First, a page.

Former Colombo “Enforcer” Discusses the Brighton Beach Mob And More

Michael Franzese grew up as the son of the notorious Underboss of New York’s violent and feared Colombo crime family. At his most affluent, he generated an estimated $5 to $8 million per week from legal and illegal businesses. It was a life filled with power, luxury…and deadly violence.
Michael Franzese

Michael Franzese, a former New York mobster who claims to be responsible for organizing the Russian mafia in Brighton Beach in the 1980s, answered questions on the website Reddit.

Franzese, became a “made” Colombo soldier in 1975 and made millions bootlegging gasoline in what has become known as the gas-tax scheme. In 1987 he was indicted. Franzese has since become a born-again Christian and has left the Mafia behind, a luxury few mobsters can get away with in a culture that will often kill before they let a member go solo.

He served three years, and when he was released he wrote several books based on his experience as a Brooklyn mobster. His titles include “The Good, The Bad, and the Forgiven” and “I’ll Make You an Offer You Can’t Refuse.”

During his Ask me Anything on Reddit, where online users are given the chance to ask a featured person anything over the site, Franzese discussed his gas-tax scheme and the Brighton Beach Russian mob.Here are some pieces of the conversation. The full AMA can be found on Reddit’s website.Note: Since this was performed over the Internet. Franzese tried to answer as many questions as possible so there are many spelling errors and other problems that come with hurried responses.

Q: Any stories of interaction with other organized crime “families”, such as Russian mob, Yakuza, Outlaw bike clubs, mexican prison gangs, etc?
A: A million. Spent 20 years in the life. Organized the Russian mob from Brighton beach in the gas business. Best partners I ever had. I taught them how to defraud the government out of hundreds of millions of dollars of tax money back then. They now are deep into medicare fraud, setting up fraudulent medical clinics all over the country. Would take hours to tell you all the stories. Take care.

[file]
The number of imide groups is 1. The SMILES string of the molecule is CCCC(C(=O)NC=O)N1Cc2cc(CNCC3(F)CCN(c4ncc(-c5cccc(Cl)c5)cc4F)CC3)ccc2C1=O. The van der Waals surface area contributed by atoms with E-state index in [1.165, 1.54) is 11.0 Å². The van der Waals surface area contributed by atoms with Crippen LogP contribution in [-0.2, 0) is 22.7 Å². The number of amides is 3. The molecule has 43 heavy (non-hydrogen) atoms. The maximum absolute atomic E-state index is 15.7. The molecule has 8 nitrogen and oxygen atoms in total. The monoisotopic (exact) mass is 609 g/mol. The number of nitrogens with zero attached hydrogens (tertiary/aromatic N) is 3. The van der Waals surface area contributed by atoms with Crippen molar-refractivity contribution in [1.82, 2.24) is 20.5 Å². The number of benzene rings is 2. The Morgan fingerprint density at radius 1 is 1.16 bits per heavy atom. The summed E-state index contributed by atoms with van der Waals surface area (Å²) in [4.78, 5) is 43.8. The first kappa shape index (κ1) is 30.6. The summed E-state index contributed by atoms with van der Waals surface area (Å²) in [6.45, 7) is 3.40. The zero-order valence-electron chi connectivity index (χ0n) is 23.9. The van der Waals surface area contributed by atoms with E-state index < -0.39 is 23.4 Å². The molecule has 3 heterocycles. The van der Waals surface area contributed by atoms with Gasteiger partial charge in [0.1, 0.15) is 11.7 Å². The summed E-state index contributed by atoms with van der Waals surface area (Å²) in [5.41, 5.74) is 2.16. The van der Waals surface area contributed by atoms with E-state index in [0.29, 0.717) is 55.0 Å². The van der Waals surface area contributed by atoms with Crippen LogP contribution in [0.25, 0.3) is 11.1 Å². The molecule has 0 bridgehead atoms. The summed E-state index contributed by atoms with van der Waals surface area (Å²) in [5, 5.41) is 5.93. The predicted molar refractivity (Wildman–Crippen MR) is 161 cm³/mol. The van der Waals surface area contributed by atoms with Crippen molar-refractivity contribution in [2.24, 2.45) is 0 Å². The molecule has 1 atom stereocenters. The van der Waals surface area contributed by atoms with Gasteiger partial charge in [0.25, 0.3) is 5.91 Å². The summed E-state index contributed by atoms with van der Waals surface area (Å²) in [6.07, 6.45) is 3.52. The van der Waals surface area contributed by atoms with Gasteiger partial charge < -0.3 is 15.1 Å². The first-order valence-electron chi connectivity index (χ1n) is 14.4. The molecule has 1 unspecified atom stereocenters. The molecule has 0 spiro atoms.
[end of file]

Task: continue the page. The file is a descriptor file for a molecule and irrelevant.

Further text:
During the interview, questioners often asked him what was the most accurate film depiction of the mob world. He said that Goodfellas did the best job of depicting the evil side of the mob. Many parts of the movie were actually filmed in Brooklyn and Staten Island.

More on the gas-tax scheme.

Q:Where did you get the idea for the gas station scheme? And since it was getting so big, did you have any sort of an exit strategy in case the authorities got too close? Or would you just keep running the scam until you went down with the ship?
A: gas tax scheme was one in a million. so much money. better then drugs and a lot less ugly. a guy in the biz came to me when some other mob guys tried to shake him down and move in on his business. i chased the guys away and the 2 of us devised this scheme to defraud the government out of the tax money on every gallon of gas. at it’s height, we sold 500 million gallons of gas a month and kept 20 – 30 cents a gallon of the tax money. do the math. lots of money.
Q: What was it like walking away from the mafia, was it accepted or were you threatened or hounded in any way? Also what were the actual logistics of your gas tax scam. how were neither the irs or any federal agency not able to successfully audit you?
A:I struggled mightily for years after walking away. my father disowned me. the family put a hit on me. the feds tried to make me a witness. lots of pressure. very tough. and very tough for me personally. even though i didn’t hurt anyone, i felt like i betrayed my oath and it really troubled me. only God and time were able to fix that. gas tax scheme was complicated, but we were way ahead of the authorities, they could not figure out what we were doing. if my partner didn’t turn snitch, they would never figured out the scam.

Franzese returns to the Russian mob topic.

Q: How does the mob or other organized crime compare today with your day? Is it worse? Better? More or less brutal?’
A:my day was pretty much towards the end of the golden age of the mob that began in the late 40’s. different today. i wouldn’t want to be a part of it. we had some integrity about us. respect and honor did mean something with the old timers. today??? the Russians have gotten pretty violent at times. but it’s all not what it was.

The former mob enforcer ends the interview by addressing the youth of today that might be attracted to the romanticized world of the mob.

life on the street and in the mob is a dead end. prison or death is the way it will end today. i would not go into that life, knowing what i know now. i try my best to drum this into the head of our young people, gangbangers. not worth it for me or for anyone in the life. trust me.